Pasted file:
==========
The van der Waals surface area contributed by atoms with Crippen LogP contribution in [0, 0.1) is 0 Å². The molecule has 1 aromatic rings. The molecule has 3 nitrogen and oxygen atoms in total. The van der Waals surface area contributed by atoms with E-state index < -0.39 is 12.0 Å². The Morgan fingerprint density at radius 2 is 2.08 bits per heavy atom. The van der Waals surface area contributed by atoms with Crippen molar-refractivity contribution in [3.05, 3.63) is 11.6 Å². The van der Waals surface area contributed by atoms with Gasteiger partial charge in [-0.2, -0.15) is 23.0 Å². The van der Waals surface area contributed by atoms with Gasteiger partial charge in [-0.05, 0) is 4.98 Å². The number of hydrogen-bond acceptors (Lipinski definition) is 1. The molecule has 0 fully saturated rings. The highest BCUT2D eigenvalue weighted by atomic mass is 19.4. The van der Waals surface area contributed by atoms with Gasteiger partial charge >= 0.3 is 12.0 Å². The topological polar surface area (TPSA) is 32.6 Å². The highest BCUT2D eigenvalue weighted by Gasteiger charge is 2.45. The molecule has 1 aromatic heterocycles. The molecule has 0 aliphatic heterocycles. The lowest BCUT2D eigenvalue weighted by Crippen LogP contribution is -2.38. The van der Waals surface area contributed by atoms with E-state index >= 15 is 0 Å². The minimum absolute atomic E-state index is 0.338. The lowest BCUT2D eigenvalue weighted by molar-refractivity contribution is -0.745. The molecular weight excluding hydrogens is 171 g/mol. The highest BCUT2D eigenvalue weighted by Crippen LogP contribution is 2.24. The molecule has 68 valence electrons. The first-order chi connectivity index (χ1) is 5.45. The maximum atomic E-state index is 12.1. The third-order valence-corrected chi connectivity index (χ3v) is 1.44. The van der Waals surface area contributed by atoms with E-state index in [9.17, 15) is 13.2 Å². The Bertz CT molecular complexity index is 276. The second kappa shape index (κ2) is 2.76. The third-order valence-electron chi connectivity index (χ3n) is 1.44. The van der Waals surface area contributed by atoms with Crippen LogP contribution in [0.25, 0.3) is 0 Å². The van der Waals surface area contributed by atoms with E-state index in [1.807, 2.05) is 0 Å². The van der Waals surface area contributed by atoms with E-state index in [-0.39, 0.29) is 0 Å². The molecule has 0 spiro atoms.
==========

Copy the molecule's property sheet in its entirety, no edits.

The van der Waals surface area contributed by atoms with Crippen LogP contribution in [0, 0.1) is 0 Å². The molecule has 1 aromatic rings. The molecule has 3 nitrogen and oxygen atoms in total. The van der Waals surface area contributed by atoms with E-state index < -0.39 is 12.0 Å². The Morgan fingerprint density at radius 2 is 2.08 bits per heavy atom. The van der Waals surface area contributed by atoms with Crippen molar-refractivity contribution in [3.05, 3.63) is 11.6 Å². The van der Waals surface area contributed by atoms with Gasteiger partial charge in [-0.2, -0.15) is 23.0 Å². The van der Waals surface area contributed by atoms with Gasteiger partial charge in [-0.05, 0) is 4.98 Å². The number of hydrogen-bond acceptors (Lipinski definition) is 1. The molecule has 0 fully saturated rings. The highest BCUT2D eigenvalue weighted by atomic mass is 19.4. The van der Waals surface area contributed by atoms with Gasteiger partial charge >= 0.3 is 12.0 Å². The topological polar surface area (TPSA) is 32.6 Å². The highest BCUT2D eigenvalue weighted by Gasteiger charge is 2.45. The molecule has 1 aromatic heterocycles. The molecule has 0 aliphatic heterocycles. The lowest BCUT2D eigenvalue weighted by Crippen LogP contribution is -2.38. The van der Waals surface area contributed by atoms with E-state index >= 15 is 0 Å². The minimum absolute atomic E-state index is 0.338. The lowest BCUT2D eigenvalue weighted by molar-refractivity contribution is -0.745. The molecular weight excluding hydrogens is 171 g/mol. The highest BCUT2D eigenvalue weighted by Crippen LogP contribution is 2.24. The molecule has 68 valence electrons. The first-order chi connectivity index (χ1) is 5.45. The maximum atomic E-state index is 12.1. The third-order valence-corrected chi connectivity index (χ3v) is 1.44. The van der Waals surface area contributed by atoms with E-state index in [9.17, 15) is 13.2 Å². The Bertz CT molecular complexity index is 276. The second kappa shape index (κ2) is 2.76. The third-order valence-electron chi connectivity index (χ3n) is 1.44. The van der Waals surface area contributed by atoms with Crippen LogP contribution in [0.25, 0.3) is 0 Å². The van der Waals surface area contributed by atoms with E-state index in [1.807, 2.05) is 0 Å². The van der Waals surface area contributed by atoms with E-state index in [-0.39, 0.29) is 0 Å². The molecule has 0 spiro atoms.